cement-based floor leveling compound via truck?

scoutnadNovember 22, 2010

Greetings all,

I am looking at ways to level a floor that was once a patio. It's concrete and sloped about 3" over 12 feet. I'd like to use cement-based floor leveling compound, but at the volume needed it's too excessive (and expensive) to do by buying bags of leveling compound at the local home improvement store and doing the work. I'd like to have a cement truck come and pour it - it's going to be somewhere around a cubic yard (small volume for commercial work, I know). I don't know, however, if concrete suppliers offer this type of mix. Any cement experts out there that fill me in here?

I'm planning to make some phone calls tomorrow to see if I can find something, but figured I'd try to tap into the expertise on this board in the mean time.

Any thoughts would be appreciated, including any alternative ideas to leveling the floor.

Joe in PA

Thank you for reporting this comment. Undo

What is usually available by truck from a ready-mix plant is called "flowable fill" but I don't know how thin it can be used.

    Bookmark   November 23, 2010 at 1:58PM
Thank you for reporting this comment. Undo

How are you using the space, and are the walls already in place?

Our 1930s era home had a screened porch with a concrete floor sloped as you describe. When we converted to a 4 season sunroom, we simply glued commercial grade low nap polypro carpet in place. It is technically supermarket entrance carpet. Looks just fine.

    Bookmark   November 24, 2010 at 11:57AM
Thank you for reporting this comment. Undo

I asked a friend who has some contracting experience about this. He had a different approach altogether: scribe cut 2x4s and nail & glue (construction adhesive) them to the concrete floor, then install a typical plywood subfloor. this would raise the floor on the high side about an inch and a half, and on the low side about four and a half inches. It'll be a bit tedious fitting each 2x4, but I think it'll turn out to be the most cost effective solution. Of course, either way of raising the floor means the doors need to be raised up. Since it's getting to be wintertime here in PA I'm thinking this is a springtime project.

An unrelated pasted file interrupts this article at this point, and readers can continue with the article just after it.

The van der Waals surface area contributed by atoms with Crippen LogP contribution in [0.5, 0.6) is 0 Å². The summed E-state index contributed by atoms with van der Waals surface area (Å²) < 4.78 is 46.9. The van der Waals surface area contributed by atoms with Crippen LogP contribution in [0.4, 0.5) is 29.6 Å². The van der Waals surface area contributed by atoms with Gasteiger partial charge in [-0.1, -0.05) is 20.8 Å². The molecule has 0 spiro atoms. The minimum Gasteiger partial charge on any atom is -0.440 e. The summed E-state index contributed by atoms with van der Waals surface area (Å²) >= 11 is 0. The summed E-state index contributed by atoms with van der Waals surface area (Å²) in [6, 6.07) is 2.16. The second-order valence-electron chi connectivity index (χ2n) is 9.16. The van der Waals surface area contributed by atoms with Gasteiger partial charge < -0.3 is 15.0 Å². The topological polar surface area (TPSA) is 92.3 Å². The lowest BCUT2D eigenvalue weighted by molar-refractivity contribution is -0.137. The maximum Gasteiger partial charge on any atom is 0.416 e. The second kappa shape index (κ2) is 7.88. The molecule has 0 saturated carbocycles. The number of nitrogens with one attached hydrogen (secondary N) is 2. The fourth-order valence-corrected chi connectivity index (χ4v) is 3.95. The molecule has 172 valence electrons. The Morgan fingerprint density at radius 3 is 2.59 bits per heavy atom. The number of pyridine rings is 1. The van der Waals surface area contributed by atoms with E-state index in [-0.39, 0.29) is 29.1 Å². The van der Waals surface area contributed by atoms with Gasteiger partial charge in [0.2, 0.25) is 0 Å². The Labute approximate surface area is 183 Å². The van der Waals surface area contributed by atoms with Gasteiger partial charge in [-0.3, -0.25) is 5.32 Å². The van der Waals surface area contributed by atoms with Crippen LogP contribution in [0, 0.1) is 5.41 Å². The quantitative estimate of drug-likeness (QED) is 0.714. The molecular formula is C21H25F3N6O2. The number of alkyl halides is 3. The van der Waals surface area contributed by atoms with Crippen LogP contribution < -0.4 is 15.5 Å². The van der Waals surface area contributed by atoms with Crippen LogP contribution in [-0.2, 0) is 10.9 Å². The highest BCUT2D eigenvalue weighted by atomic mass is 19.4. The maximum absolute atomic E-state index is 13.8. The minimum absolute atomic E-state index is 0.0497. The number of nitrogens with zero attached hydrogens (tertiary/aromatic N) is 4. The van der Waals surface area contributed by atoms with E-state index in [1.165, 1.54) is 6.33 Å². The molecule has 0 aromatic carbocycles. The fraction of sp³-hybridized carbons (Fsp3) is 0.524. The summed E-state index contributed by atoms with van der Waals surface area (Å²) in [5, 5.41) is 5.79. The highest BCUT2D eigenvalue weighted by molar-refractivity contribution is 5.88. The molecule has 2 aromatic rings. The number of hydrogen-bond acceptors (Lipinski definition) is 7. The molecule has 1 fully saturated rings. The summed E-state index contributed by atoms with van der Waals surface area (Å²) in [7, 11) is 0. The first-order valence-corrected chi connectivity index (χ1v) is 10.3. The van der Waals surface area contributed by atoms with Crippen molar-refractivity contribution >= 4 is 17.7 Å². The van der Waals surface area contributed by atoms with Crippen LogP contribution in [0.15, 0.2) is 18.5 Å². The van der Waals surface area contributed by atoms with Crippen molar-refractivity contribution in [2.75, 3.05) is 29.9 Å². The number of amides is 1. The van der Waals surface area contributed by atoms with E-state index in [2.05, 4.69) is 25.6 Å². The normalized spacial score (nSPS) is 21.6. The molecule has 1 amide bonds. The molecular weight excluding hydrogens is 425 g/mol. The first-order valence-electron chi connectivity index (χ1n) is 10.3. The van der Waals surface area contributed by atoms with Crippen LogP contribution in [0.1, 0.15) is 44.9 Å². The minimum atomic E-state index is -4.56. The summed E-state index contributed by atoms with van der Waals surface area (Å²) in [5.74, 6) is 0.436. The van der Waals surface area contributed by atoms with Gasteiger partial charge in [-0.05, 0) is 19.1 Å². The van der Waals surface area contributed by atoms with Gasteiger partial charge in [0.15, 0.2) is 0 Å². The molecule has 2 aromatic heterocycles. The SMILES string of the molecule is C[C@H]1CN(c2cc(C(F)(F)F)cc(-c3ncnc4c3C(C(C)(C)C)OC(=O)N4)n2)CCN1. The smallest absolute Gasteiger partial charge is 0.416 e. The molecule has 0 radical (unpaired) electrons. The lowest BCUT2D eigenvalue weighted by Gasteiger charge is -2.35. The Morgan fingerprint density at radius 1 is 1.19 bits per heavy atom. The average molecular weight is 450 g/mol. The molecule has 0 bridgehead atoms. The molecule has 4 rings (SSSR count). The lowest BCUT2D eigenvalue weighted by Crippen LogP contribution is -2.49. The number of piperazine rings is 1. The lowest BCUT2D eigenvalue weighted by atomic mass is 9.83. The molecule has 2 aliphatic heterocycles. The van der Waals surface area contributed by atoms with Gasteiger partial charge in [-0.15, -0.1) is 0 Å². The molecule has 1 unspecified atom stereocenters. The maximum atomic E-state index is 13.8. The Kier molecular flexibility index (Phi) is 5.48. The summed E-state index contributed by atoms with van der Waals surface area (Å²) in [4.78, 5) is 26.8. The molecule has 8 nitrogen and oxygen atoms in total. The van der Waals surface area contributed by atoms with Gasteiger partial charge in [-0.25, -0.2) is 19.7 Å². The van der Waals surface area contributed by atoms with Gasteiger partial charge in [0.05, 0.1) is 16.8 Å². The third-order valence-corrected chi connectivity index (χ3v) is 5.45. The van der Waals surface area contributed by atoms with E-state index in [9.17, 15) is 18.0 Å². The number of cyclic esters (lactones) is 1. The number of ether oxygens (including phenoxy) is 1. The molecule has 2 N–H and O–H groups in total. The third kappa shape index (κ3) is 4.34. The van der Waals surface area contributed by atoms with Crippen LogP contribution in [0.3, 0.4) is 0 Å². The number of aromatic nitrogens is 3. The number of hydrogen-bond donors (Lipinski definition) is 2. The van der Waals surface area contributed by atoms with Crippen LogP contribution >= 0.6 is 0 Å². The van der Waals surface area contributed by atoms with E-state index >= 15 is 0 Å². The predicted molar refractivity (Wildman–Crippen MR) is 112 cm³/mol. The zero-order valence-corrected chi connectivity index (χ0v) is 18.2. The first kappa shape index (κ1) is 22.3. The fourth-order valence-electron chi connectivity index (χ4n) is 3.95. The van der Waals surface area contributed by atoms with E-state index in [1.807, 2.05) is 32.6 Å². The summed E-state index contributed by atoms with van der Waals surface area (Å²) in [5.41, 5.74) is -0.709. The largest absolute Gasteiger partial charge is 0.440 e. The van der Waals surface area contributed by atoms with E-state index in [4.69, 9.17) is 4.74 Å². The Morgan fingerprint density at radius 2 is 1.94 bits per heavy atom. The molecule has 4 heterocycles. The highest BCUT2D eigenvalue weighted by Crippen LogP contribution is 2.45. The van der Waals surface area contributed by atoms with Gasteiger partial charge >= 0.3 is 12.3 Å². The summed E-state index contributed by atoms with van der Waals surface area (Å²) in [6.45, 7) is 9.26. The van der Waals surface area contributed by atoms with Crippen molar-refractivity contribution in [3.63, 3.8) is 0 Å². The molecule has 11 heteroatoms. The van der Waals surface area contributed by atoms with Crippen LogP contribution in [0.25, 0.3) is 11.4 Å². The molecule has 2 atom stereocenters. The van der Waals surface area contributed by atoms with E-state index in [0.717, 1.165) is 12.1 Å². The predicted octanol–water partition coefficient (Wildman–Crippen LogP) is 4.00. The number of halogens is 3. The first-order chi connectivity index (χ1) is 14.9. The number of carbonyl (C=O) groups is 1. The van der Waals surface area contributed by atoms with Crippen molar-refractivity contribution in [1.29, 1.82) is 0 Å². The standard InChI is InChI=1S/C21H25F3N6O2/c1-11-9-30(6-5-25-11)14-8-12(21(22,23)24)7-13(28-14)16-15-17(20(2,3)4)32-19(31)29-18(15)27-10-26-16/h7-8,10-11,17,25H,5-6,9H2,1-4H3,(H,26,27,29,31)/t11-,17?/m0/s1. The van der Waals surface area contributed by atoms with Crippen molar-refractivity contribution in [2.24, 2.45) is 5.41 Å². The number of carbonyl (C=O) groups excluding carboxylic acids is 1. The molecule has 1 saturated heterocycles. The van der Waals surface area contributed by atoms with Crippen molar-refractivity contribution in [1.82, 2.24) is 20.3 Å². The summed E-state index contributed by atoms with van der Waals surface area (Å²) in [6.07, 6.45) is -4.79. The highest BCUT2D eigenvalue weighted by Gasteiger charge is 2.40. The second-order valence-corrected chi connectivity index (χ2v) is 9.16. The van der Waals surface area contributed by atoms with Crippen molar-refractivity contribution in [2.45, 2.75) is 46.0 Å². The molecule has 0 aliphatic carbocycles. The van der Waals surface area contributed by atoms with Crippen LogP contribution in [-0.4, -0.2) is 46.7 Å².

Bookmark   November 24, 2010 at 4:46PM
Thank you for reporting this comment. Undo

Another alternative from a truck is gypsum concrete.

If you want to use wood it is not necessary to scribe cut. Find some straight 2x4's, turn them flat and shim them up at reasonable intervals. You would end up shimming scribed 2x4's to get them level anyway.

    Bookmark   November 25, 2010 at 8:46AM
Thank you for reporting this comment. Undo

"scribe cut 2x4s and nail & glue"

Using 5/4 pressure treated deck boards works very well, and only eats up one inch.

    Bookmark   November 25, 2010 at 10:07AM
Sign Up to comment
More Discussions
Matching cabinet door/drawer profiles
I hired a contractor back in February of last year...
Renovate (which plan?) or sell
We are trying to make a decision about renovating our...
Joint Compound on Plaster Walls - Discoloration and bubbles?
We are having joint compound applied to our old plaster...
Insulating exterior walls with rigid foam
We live in Silicon Valley, where the climate is moderate....
Help with exterior remodel!
Help! I want to remodel the exterior of my house. ...
Jeff Holmes
Sponsored Products
Access Lighting Large Safari Pendant - 14W in. - 23642-BRZ/SAO
$760.00 | Hayneedle
Home Decorators Area Rug: Diamond Ikat Plum 5' 3" x 8'
Home Depot
Thomas Rug 8' x 10'3" - RED/GREEN/GOLD
$5,000.00 | Horchow
Franklin Chair - Cordova Picante Orange
Joybird Furniture
Antique Red White Drum Shade Ovo Table Lamp
Lamps Plus
Contemporary Indoor/Outdoor Area Rug: Surya Rugs Jill Rosenwald Slate Blue 5
Home Depot
Parrots Porcelain Table Lamp
Lamps Plus
Brick 24-Hour Desk Clock by LEFF Amsterdam
$399.00 | Lumens
People viewed this after searching for:
© 2015 Houzz Inc. Houzz® The new way to design your home™